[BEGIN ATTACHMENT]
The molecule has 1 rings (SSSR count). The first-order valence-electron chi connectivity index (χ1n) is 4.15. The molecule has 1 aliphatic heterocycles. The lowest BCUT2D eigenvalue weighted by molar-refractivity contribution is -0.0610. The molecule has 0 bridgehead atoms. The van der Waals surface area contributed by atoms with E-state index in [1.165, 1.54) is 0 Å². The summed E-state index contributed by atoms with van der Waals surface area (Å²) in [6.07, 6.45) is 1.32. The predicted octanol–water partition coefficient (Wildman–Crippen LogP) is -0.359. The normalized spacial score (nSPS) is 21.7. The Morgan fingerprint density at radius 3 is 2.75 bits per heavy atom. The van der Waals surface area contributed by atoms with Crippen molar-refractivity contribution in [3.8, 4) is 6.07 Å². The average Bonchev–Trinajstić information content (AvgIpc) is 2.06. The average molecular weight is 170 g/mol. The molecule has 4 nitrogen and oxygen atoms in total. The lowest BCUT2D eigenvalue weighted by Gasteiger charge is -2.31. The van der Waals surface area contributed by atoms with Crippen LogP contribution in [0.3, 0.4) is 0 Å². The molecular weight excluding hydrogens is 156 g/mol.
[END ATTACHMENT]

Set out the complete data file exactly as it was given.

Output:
The molecule has 1 rings (SSSR count). The first-order valence-electron chi connectivity index (χ1n) is 4.15. The molecule has 1 aliphatic heterocycles. The lowest BCUT2D eigenvalue weighted by molar-refractivity contribution is -0.0610. The molecule has 0 bridgehead atoms. The van der Waals surface area contributed by atoms with E-state index in [1.165, 1.54) is 0 Å². The summed E-state index contributed by atoms with van der Waals surface area (Å²) in [6.07, 6.45) is 1.32. The predicted octanol–water partition coefficient (Wildman–Crippen LogP) is -0.359. The normalized spacial score (nSPS) is 21.7. The Morgan fingerprint density at radius 3 is 2.75 bits per heavy atom. The van der Waals surface area contributed by atoms with Crippen molar-refractivity contribution in [3.8, 4) is 6.07 Å². The average Bonchev–Trinajstić information content (AvgIpc) is 2.06. The average molecular weight is 170 g/mol. The molecule has 4 nitrogen and oxygen atoms in total. The lowest BCUT2D eigenvalue weighted by Gasteiger charge is -2.31. The van der Waals surface area contributed by atoms with Crippen LogP contribution in [0.3, 0.4) is 0 Å². The molecular weight excluding hydrogens is 156 g/mol.